The heavy hitters are packing their bags and loading up their credit cards this week, because it’s time for the Cannes Festival of Creativity. A few years ago it was just the Cannes Advertising Festival, now it’s expanded to include all of creativity itself. You can’t knock their ambition.
I, unfortunately, will not be packing my bags with them.
My tenure as The Mannes in Cannes has come to an end.
Still, the Olympics of advertising will carry on without me. Thousands will flock there to see the outlier work, the campaigns that will perhaps change the way we do things.
It’s the only place you can watch Mark Zuckerberg talk to Kanye West in a seminar and then step out into the bright sun of the Riviera to lunch on Coquille St Jacques with shouty Australian commercial directors.
The marketers of the world’s biggest companies will be in Cannes too, more of them than ever before. They go there to look at the best work in the world, and hopefully come away wanting to make some of their own. Every year the categories multiply: Titanium, Integrated, Innovation, Effectiveness, Product Design. Robotics can’t be far off.
The proliferation of categories, to be honest, has tracked the evolving sophistication and fragmentation of the marketplace. Some of the “newer” categories are starting to seem a bit … broad. Cyber is supposed to recognise the best digital work, but digital work is everywhere now, in virtually every category of the festival. It’s not unusual for pure digital pieces to win in Outdoor, Film, Direct, Promo, Design and Branded Content. Digital media and content dominate the discussions and the seminars too.
But film, and variations of it, is still hugely influential in many respects. Whatever happens from here, it seems people will always want to watch some kind of story on some kind of screen. As awesome as the people droning on about “content” are, there’s no doubt that they’re right – there’s going to be an explosion of moving media to go on all these screens that are popping up around us.
I’ll be watching out for “The game before the game” the extraordinary music video from Beats by Dre out of R/GA will be in contention for the big Film prizes.
Out of the same agency is the impressive #LikeAGirl for P&G from Leo Burnett is also a hugely influential piece of work, perhaps the best example this year of how brands are discovering and exploring the social tension in their DNA , something that has huge social and cultural appeal.
And don’t expect everything this year to be hi-fi and techy. Last year one of my favourite pieces was out of Ogilvy Guatemala. It was a simple song called “Vroom Ring Boom” that children could sing in the car to get their parents to stop using the phone. A road safety message delivered by responsible toddlers to irresponsible cellphone using parents.
Simple is normally the winner at Cannes. It’s a week spent smacking one’s forehead having why-didn’t-i-think-of-that moments.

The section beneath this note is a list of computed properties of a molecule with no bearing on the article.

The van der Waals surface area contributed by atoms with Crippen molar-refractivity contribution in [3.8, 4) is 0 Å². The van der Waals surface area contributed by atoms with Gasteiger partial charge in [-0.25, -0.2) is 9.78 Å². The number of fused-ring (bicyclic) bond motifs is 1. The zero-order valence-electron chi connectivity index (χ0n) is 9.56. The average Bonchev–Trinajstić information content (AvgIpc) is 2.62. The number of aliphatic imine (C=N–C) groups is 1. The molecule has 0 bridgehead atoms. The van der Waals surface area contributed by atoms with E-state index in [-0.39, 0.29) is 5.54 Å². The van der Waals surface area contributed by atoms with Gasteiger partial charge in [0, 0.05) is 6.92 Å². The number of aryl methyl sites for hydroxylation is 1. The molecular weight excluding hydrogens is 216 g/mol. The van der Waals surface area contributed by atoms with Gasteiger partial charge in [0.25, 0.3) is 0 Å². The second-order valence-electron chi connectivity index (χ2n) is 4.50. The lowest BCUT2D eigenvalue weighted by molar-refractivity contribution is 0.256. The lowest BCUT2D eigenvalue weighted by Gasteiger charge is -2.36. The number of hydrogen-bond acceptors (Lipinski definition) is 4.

So au revoir from the Mannes in Cannes, and over to the man who actually will be there this year, Jacques Massardo. In every respect he is a splendid replacement. His name is Jacques. He is of Belgian origin, a country right next door to France. And he also knows a fair bit about this thing we do. Over to you Jacques.
*imagine Chris bravely handing over metaphorical torch to Jacques*
The last time I went to Cannes was in 2008. Chris was there too, and it was great to be there with someone who already had a few visits to the Palais under his belt. I was struck by how the winning work and the views expressed in some of the better seminars, seemed right there and then, to be influencing the future of the industry.
In many ways that week in Cannes: the seminars, the work, the conversations with peers, somehow coalesced to shape the way I thought about advertising in the ensuing years.
In 2008, in the Grand Auditorium, everyone was trying to make sense of digital, its imminent rise, and the impact it was going to have on advertising.
The digital gurus were talking about the tech and how it was going to change everything, everything.
Agency maverick, Chuck Porter, allowed traditional creatives to breathe a sigh of relief as he spoke about the simplicity of a media neutral idea, putting it at the center, and allowing it to flow into relevant channels.
‘Storytelling’ was already emerging as a buzzword. Yes, in 2008.
It was the year the Film Jury awarded two Grand Prix’s. One for Cadburys’ ‘Gorilla’. Another for X-Box’s Halo 3 campaign, a series of online films that were equally memorable. The judges wanted to reflect the changing face of the industry and also didn’t want to choose between traditional and online film. A notion that strikes me as being quite quaint today.
Since 2008, like a Dementor in a Harry Potter movie, I’ve done my level best to ‘absorb’ Cannes from a computer screen on my desk in Cape Town. I’ve enjoyed reading Chris’ ‘Man in Cannes’ posts and I’ve gleaned great insights from his Cannespiration talks. It’s been amazing to see pics of him on stage scooping up Golds two years in a row, and then last year, the Grand Prix.
This year, as always, there are a lot of big pieces of work tipped for glory. I’m looking forward to seeing what wins. Most of all though, I’m looking forward to seeing the great work I haven’t come across yet – the surprise winners that seem to come out of nowhere, but are awesome to ignore.
I’m sure a lot has changed at Cannes, but I’m also sure a lot of the important things haven’t changed that much. I think we all still have a lot of questions about the role of creativity in a shifting marketing landscape. I’m hoping Cannes 2015 will be as influential in shaping the way I think about creativity and how to apply it, as it was back in 2008.